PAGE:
The following is the first few sections of a chapter from The Busy Coder's Guide to Android Development, plus headings for the remaining major sections, to give you an idea about the content of the chapter.
build.gradle file teaches Gradle how to execute tasks, such as how
to compile an Android project. Outside of a Gradle-aware IDE like Android
Studio, you use Gradle itself to run these tasks. If you have installed your
own copy of Gradle, you would use the
gradle command; if you are relying
upon a trusted copy of the Gradle Wrapper, you would use the
script in your project root.
For the purposes of this book, the
gradle command will be shown –
./gradlew where you see
gradle if you are using
the Gradle Wrapper script.
To find out what tasks are available to you, you can run
gradle tasks from
the project directory. That will result in output akin to:
:tasks ------------------------------------------------------------ All tasks runnable from root project ------------------------------------------------------------ Android tasks ------------- androidDependencies - Displays the Android dependencies of the project signingReport - Displays the signing info for each variant Build tasks ----------- assemble - Assembles all variants of all applications and secondary packages. assembleDebug - Assembles all Debug builds assembleDebugTest - Assembles the Test build for the Debug build assembleRelease - Assembles all Release builds build - Assembles and tests this project. buildDependents - Assembles and tests this project and all projects that depend on it. buildNeeded - Assembles and tests this project and all projects it depends on. clean - Deletes the build directory. Build Setup tasks ----------------- init - Initializes a new Gradle build. [incubating] wrapper - Generates Gradle wrapper files. [incubating] Help tasks ---------- components - Displays the components produced by root project 'Decktastic'. [incubating] dependencies - Displays all dependencies declared in root project 'Decktastic'. dependencyInsight - Displays the insight into a specific dependency in root project 'Decktastic'. help - Displays a help message. projects - Displays the sub-projects of root project 'Decktastic'. properties - Displays the properties of root project 'Decktastic'. tasks - Displays the tasks runnable from root project 'Decktastic'. Install tasks ------------- installDebug - Installs the Debug build installDebugTest - Installs the Test build for the Debug build uninstallAll - Uninstall all applications. uninstallDebug - Uninstalls the Debug build uninstallDebugTest - Uninstalls the Test build for the Debug build uninstallRelease - Uninstalls the Release build Verification tasks ------------------ check - Runs all checks. connectedAndroidTest - Installs and runs the tests for Build 'debug' on connected devices. connectedCheck - Runs all device checks on currently connected devices. deviceCheck - Runs all device checks using Device Providers and Test Servers. lint - Runs lint on all variants. lintDebug - Runs lint on the Debug build lintRelease - Runs lint on the Release build Other tasks ----------- compileDebugSources compileDebugTestSources compileReleaseSources Rules ----- Pattern: clean<TaskName>: Cleans the output files of a task. Pattern: build<ConfigurationName>: Assembles the artifacts of a configuration. Pattern: upload<ConfigurationName>: Assembles and uploads the artifacts belonging to a configuration. To see all tasks and more detail, run with --all. BUILD SUCCESSFUL Total time: 9.669 secs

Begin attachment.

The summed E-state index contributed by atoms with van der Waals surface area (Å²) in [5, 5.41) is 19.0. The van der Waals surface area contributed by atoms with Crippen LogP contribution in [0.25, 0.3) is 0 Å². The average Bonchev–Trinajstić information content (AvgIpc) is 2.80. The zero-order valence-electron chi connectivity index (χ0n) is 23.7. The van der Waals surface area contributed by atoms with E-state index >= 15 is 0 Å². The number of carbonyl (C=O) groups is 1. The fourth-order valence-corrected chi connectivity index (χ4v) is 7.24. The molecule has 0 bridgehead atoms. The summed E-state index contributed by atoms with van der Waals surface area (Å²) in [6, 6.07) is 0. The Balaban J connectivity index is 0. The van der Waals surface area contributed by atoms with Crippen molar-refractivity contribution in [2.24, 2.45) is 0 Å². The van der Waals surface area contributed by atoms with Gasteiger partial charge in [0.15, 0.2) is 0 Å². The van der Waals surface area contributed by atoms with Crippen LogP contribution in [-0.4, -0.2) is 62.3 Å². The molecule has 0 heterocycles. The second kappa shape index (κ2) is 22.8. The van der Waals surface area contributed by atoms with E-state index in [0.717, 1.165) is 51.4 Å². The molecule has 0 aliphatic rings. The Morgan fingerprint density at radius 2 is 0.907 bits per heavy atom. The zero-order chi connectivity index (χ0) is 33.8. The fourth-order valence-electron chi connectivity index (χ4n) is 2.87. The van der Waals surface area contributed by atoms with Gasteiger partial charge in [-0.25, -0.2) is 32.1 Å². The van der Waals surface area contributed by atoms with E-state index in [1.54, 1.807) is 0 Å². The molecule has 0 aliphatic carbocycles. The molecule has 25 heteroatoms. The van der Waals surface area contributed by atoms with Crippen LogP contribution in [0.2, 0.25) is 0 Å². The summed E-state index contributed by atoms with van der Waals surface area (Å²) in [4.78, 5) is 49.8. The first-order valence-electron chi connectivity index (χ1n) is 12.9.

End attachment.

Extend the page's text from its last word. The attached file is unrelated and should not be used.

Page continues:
This list is dynamically generated based on the contents of
notably including tasks defined by the
In principle, you are supposed to specify the entire task name when running that task. However, you can use shorthand, so long as it uniquely identifies the task.
Probably the most common task that a developer will use, at least in the short
iD for short). This will build a debug version
of the app and install it on an available device or emulator. This roughly
ant install debug for those familiar with legacy
Ant-based command-line builds.
Just as there is
installDebug, there can also be
Release portions of the task are not hard-coded, but rather are derived
from the “build types” defined in the
build.gradle file. The concept, role,
and usage of build types will be covered in the next chapter.
installRelease is not available by default, because installing an app requires
that the APK be signed, and Gradle for Android does not know how to sign it.
We will address this in the next chapter as well.
If you just want to build the app, without installing it,
aR) will accomplish that aim. If you want to uninstall
the app from a device or emulator,
uR) should work.
Discussion of other tasks, such as the “check” tasks, will be covered in later chapters.
All build output goes into a
Specifically, your APKs will go into
build/outputs/apk, with different APK editions
based upon whether you did a debug or release build.
Note that Gradle has a
clean task that wipes out the